Screening and Early Detection
Breast self-exam (BSE) is a tool that may help you become familiar with the way your breasts normally look and feel. BSE may help you find tumors in the time between your yearly mammogram and/or clinical breast exam. It may also help you see or feel changes in your breasts that should be reported to your health care provider. If you notice any of the warning signs of breast cancer listed below, see your health care provider right away.
• Lump, hard knot or thickening
• Swelling, warmth, redness or darkening
• Change in the size or shape of the breast
• Dimpling or puckering of the skin
• Itchy, scaly sore or rash on the nipple
• Pulling in of your nipple or other parts of the breast
• Nipple discharge that starts suddenly
• New pain in one spot that doesn’t go away
Clinical Breast Exam
Clinical breast exams are physical exams done by physicians, nurse practitioners or other trained medical staff. They involve looking at and feeling the breasts and underarm for any changes or abnormalities. The breasts should be checked while you are sitting up and while you are lying down. Clinical breast exams are a part of breast cancer screening and should be thought of as a complement to mammography. Although clinical breast exams are simple tests that should be done as part of a routine medical checkup, not all health care providers are well trained in the technique. It is important to ask for a clinical breast exam if one is not offered. The Susan G. Komen for the Cure® Foundation recommends a clinical breast exam at least every three years for those ages 20-39, and every year beginning at age 40.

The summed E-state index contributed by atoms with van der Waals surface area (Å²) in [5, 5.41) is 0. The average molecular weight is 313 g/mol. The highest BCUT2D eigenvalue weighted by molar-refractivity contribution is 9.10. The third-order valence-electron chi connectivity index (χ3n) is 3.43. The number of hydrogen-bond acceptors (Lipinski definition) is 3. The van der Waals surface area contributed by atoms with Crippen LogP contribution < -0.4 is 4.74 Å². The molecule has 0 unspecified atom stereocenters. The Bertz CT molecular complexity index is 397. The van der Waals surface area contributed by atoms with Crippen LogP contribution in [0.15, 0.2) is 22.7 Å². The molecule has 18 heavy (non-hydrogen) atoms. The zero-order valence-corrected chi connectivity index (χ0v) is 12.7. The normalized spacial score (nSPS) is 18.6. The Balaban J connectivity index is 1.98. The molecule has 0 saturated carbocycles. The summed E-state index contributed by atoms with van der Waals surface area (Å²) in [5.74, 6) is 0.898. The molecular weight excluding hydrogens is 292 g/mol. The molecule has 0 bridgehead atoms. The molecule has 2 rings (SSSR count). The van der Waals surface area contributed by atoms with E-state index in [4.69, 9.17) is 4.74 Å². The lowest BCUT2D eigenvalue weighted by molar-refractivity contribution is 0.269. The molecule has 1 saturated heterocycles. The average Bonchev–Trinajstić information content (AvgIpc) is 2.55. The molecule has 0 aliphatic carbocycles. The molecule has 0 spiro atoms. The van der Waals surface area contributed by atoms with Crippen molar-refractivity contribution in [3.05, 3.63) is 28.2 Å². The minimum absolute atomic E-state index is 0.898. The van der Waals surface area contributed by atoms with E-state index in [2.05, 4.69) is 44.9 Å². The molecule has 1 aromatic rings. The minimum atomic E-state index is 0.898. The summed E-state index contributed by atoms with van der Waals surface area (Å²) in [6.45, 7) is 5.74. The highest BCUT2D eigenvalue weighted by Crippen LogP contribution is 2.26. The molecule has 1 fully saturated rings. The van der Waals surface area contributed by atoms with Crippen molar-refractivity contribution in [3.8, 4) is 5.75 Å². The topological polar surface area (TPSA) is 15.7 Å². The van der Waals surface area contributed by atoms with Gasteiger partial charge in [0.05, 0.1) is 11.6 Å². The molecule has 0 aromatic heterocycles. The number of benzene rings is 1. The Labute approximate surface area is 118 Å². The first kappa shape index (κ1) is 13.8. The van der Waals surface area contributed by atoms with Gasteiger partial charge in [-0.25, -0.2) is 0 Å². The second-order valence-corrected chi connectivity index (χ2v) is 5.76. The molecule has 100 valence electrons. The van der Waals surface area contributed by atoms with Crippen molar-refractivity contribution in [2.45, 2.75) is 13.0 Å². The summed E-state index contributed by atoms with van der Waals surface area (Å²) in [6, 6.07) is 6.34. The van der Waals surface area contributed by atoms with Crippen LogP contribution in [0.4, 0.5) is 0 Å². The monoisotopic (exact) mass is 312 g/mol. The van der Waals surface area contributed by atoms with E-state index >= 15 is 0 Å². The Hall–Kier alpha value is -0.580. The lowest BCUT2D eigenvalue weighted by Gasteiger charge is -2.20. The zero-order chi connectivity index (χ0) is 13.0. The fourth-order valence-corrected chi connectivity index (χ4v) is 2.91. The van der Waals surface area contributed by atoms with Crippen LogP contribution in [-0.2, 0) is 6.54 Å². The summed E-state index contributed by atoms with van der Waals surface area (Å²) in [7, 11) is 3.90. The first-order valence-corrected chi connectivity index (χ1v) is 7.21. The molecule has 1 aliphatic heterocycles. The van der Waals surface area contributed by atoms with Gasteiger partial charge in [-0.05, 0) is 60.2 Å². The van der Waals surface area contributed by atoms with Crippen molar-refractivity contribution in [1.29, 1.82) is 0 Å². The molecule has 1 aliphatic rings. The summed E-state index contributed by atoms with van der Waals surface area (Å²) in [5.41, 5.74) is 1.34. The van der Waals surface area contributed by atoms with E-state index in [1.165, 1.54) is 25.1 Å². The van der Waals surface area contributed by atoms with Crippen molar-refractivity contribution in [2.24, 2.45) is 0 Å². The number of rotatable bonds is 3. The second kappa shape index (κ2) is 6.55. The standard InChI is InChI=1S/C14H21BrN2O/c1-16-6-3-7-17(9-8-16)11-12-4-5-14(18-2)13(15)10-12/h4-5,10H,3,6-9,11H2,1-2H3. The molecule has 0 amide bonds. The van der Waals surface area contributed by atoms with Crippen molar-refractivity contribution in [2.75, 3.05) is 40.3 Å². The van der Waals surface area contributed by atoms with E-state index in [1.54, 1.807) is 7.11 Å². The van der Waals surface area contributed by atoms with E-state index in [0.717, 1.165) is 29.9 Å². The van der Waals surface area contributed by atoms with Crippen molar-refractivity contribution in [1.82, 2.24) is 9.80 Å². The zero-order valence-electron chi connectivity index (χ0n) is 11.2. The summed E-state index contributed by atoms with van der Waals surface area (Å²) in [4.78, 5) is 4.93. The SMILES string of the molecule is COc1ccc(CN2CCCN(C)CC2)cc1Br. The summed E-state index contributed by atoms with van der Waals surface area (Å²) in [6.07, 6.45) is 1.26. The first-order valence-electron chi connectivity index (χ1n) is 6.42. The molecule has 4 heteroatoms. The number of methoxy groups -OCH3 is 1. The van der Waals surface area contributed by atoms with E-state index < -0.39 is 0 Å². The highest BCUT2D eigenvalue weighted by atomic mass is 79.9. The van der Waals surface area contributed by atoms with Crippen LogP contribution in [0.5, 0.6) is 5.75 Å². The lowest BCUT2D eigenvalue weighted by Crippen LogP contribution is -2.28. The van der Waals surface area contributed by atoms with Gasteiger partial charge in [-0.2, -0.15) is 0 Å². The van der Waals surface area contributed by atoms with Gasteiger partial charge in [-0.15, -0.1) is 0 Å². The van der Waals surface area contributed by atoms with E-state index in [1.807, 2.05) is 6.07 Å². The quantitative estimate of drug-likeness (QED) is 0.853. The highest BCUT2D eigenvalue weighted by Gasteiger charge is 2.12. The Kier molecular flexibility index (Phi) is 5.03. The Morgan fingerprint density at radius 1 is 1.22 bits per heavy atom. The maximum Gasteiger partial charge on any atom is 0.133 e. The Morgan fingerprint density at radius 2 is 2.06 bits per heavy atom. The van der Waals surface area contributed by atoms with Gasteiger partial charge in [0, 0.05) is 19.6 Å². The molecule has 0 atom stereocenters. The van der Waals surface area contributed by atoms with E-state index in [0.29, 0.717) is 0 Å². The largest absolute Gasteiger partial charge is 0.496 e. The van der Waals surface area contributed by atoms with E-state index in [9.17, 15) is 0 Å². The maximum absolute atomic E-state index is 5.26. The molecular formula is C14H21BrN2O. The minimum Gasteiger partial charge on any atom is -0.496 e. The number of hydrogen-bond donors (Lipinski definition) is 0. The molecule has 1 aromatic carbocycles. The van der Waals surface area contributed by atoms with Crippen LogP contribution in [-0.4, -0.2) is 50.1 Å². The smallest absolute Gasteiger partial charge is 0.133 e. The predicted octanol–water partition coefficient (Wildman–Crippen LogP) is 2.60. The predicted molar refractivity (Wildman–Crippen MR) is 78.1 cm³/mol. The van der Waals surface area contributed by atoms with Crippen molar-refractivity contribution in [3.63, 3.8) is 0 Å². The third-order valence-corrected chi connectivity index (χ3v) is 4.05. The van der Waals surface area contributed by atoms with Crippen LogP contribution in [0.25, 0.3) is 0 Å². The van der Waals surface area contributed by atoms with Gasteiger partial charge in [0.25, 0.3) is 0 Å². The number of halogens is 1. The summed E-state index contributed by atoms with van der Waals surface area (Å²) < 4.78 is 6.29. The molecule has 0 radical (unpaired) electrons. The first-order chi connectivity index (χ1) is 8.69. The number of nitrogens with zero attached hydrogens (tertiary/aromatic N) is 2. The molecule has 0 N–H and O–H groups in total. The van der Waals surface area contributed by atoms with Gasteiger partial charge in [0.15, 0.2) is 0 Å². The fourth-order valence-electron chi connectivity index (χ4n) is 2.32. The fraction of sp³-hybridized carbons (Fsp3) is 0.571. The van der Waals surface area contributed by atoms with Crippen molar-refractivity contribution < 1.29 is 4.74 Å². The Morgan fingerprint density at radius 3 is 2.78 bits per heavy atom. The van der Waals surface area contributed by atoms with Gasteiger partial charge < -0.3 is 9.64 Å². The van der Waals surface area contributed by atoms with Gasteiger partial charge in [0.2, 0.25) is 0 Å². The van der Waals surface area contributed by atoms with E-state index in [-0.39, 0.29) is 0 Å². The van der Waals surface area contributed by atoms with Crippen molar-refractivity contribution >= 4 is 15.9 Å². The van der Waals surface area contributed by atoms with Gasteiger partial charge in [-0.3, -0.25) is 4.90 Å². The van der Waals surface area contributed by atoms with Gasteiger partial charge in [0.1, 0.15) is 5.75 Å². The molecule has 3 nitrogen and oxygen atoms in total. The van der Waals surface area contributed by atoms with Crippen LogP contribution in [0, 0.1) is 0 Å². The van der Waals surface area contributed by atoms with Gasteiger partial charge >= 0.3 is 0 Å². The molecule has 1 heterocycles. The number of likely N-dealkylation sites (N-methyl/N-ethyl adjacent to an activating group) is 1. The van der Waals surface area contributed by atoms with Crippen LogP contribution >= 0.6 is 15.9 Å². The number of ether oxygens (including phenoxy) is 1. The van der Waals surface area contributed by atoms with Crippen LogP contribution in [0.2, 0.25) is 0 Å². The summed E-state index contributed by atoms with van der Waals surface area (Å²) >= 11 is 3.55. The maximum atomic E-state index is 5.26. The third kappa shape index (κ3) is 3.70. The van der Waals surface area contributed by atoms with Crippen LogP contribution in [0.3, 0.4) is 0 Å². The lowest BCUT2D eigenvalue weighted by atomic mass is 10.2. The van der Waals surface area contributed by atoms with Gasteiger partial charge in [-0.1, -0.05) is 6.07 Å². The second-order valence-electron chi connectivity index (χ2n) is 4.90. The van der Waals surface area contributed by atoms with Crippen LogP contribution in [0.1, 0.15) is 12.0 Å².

Mammography (ma-MAH-gruh-fee) is a screening tool that uses X-rays to create an image of the breast. These images, called mammograms (MAM-o-grams), are used to find signs of breast cancer such as tumors, small clusters of calcium (microcalcifications) and abnormal changes in the skin. Mammography is the best screening tool used today for breast cancer. It can find cancers at an early stage, when they are small and most responsive to treatment. Mammograms can be done in certified radiology centers, mammography clinics, hospital radiology departments, mobile vans and some physicians’ offices.
Right before the procedure, you will undress from the waist up, so it is a good idea to wear a shirt that you can remove easily. Avoid using deodorants, antiperspirants, perfumes, powders or lotions on the day of the exam. Ingredients in these products can show up on a mammogram and look like calcifications.
Getting a mammogram takes about 15 minutes. During the procedure, each breast is pressed between two plates, and an X-ray image is made. Two views are taken, one from top to bottom and one from side to side. For some women, the pressure can be uncomfortable, but it only lasts a few seconds. Taking acetaminophen (Tylenol) or ibuprofen (Advil, Motrin) about an hour before the exam may help. If you have concerns, talk to your health care provider about other ways to help ease discomfort (or anxiety) during a mammogram. And, before the exam, let your radiation technologist know you are anxious. This may help her understand your concern and work with you to get good images while being sensitive to your needs. The Susan G. Komen for the Cure® Foundation recommends a mammogram every year beginning at age 40.
© 2009 Susan G. Komen for the Cure®